My mother was diagnosed with alzheimer two years ago. Many times she can have talks with logic, even remembering things from the past, but at the same time she does things that doesn't make sense. I'm so confused. Can someone explain how that works??

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Hi Jessie, sorry to hear your mom has an odd "rash". Mom's rash is actually real. It's the part that it was caused by a doctor that I find so strange. I think she has had the rash this long because she is forgetting to use the medicine, but she doesn't want help. And still she swears up and down it was the doctor's fault.
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Nancy, my mother is up and down in her thinking. Some days she seems almost like her old self. Then other days she is in a different world.

Dawn, I had to chuckle about your mother's rash (but not the razors!). My mother and I have a skit we go through often. She has a rash on her arm that only she can see. She swears it is caused by a tree near our yard. She says she is going to cut down the tree. I tell her that it is in a neighbor's yard and I don't think they would approve. I tell her I don't think it is the tree, but it's the mailbox causing the problem. We can cut down the mailbox. She tells me that is silly because they've had the mailbox a long time. I tell her the tree has been there even longer. About that time she starts getting irritated. (I just can't help myself sometimes.)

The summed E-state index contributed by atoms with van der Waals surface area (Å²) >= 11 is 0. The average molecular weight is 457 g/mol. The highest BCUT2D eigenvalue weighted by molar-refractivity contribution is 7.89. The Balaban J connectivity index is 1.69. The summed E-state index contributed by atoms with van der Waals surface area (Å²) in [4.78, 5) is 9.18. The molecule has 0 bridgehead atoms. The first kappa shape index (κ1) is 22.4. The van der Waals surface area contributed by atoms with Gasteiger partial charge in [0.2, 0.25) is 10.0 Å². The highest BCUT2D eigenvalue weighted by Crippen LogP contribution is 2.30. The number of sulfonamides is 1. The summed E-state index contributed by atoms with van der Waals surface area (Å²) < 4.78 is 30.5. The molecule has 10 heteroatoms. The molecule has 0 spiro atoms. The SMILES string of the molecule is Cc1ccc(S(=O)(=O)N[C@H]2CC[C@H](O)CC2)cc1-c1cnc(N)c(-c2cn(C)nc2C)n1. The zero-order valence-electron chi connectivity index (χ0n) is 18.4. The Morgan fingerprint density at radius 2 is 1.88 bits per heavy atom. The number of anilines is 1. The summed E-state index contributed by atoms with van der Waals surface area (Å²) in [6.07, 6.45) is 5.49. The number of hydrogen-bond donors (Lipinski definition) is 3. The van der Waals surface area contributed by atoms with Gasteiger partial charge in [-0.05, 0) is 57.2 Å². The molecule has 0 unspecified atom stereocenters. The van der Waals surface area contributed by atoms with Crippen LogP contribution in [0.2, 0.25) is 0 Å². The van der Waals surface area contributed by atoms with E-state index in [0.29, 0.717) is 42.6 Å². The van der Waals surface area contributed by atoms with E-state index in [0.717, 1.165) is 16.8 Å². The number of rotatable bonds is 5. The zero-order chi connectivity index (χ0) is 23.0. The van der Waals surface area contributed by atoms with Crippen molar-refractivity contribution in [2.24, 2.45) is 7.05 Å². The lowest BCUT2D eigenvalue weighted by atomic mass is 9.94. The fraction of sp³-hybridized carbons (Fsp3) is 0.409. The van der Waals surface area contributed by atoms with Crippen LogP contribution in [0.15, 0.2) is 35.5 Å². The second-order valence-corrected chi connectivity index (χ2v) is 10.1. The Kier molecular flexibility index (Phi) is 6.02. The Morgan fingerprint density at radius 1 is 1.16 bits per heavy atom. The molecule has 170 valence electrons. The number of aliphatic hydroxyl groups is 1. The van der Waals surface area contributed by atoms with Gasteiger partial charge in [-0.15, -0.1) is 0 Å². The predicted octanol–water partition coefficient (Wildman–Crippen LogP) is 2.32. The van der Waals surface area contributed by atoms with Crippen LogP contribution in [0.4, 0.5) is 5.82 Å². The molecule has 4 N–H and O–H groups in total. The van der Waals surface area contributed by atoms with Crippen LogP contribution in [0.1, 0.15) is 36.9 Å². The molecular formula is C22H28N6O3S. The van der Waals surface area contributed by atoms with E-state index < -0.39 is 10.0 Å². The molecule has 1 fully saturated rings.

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For some reason I found it comforting to read this post. My mother was diagnosed 2 years ago as well, but has never agreed with the diagnosis and says the weirdest things to reason it away. I tried to explain that past history really doesn't prove that what is happening now can't happen. It doesn't matter. She is in independent living and I'm not really sure how she manages, but just before she left to go there, I kept finding razor blades on the floor. I mentioned to her, that it looked like the cat was finding her razors, she should find a different spot for them and she said "Oh they like playing with them ... I let them have them". I practically flipped. I told her that was not a good idea and she defended herself. It's ok, they do it all the time. I started taking the razors when I found them. That was last year. It happened for a few weeks and then stopped.

Now she some rash that she swears up and down that a doctor caused 5 months ago. I can't convince her otherwise.

She still plays bridge though. Somehow she works through the daily activities of getting up and dressed, but doesn't always know what day it is. I'm not sure what she thinks. I wish I knew.

Anyway, I thought ALZ was just memory issues. It's comforting to know someone else is seeing similar things.
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This fluctuation is characteristic of dementia in general. It is one of the defining characteristics of Lewy Body Dementia in particular. Since that is what my husband had I can testify that it is certainly present in that disease!